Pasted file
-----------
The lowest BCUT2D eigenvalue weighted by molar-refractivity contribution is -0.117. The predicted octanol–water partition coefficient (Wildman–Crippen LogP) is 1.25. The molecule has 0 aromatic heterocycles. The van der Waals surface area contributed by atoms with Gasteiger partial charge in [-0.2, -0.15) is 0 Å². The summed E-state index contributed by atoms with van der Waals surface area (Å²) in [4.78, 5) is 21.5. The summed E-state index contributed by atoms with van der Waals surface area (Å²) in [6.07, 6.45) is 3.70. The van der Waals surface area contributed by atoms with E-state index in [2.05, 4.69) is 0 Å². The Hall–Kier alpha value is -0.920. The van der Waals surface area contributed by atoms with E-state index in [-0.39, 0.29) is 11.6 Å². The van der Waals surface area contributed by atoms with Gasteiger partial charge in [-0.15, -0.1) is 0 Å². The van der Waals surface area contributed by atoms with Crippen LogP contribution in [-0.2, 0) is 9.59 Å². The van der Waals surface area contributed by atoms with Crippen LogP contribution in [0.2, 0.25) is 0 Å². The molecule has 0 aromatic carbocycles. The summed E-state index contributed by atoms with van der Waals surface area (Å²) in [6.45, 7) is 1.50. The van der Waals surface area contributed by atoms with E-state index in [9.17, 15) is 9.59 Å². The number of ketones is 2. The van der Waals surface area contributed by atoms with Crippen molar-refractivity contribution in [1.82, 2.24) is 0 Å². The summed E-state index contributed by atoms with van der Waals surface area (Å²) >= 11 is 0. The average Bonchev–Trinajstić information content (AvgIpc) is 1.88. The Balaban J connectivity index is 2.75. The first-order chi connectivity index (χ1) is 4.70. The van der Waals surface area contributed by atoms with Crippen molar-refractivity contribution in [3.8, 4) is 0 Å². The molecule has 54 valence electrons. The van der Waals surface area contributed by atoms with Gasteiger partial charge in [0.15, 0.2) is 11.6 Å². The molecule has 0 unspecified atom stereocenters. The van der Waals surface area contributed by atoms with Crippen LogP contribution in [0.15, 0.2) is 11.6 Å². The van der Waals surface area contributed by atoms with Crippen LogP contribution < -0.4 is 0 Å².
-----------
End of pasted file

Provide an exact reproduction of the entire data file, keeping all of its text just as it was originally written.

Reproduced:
The lowest BCUT2D eigenvalue weighted by molar-refractivity contribution is -0.117. The predicted octanol–water partition coefficient (Wildman–Crippen LogP) is 1.25. The molecule has 0 aromatic heterocycles. The van der Waals surface area contributed by atoms with Gasteiger partial charge in [-0.2, -0.15) is 0 Å². The summed E-state index contributed by atoms with van der Waals surface area (Å²) in [4.78, 5) is 21.5. The summed E-state index contributed by atoms with van der Waals surface area (Å²) in [6.07, 6.45) is 3.70. The van der Waals surface area contributed by atoms with E-state index in [2.05, 4.69) is 0 Å². The Hall–Kier alpha value is -0.920. The van der Waals surface area contributed by atoms with E-state index in [-0.39, 0.29) is 11.6 Å². The van der Waals surface area contributed by atoms with Gasteiger partial charge in [-0.15, -0.1) is 0 Å². The van der Waals surface area contributed by atoms with Crippen LogP contribution in [-0.2, 0) is 9.59 Å². The van der Waals surface area contributed by atoms with Crippen LogP contribution in [0.2, 0.25) is 0 Å². The molecule has 0 aromatic carbocycles. The summed E-state index contributed by atoms with van der Waals surface area (Å²) in [6.45, 7) is 1.50. The van der Waals surface area contributed by atoms with E-state index in [9.17, 15) is 9.59 Å². The number of ketones is 2. The van der Waals surface area contributed by atoms with Crippen molar-refractivity contribution in [1.82, 2.24) is 0 Å². The summed E-state index contributed by atoms with van der Waals surface area (Å²) >= 11 is 0. The average Bonchev–Trinajstić information content (AvgIpc) is 1.88. The Balaban J connectivity index is 2.75. The first-order chi connectivity index (χ1) is 4.70. The van der Waals surface area contributed by atoms with Crippen molar-refractivity contribution in [3.8, 4) is 0 Å². The molecule has 54 valence electrons. The van der Waals surface area contributed by atoms with Gasteiger partial charge in [0.15, 0.2) is 11.6 Å². The molecule has 0 unspecified atom stereocenters. The van der Waals surface area contributed by atoms with Crippen LogP contribution in [0.15, 0.2) is 11.6 Å². The van der Waals surface area contributed by atoms with Crippen LogP contribution < -0.4 is 0 Å².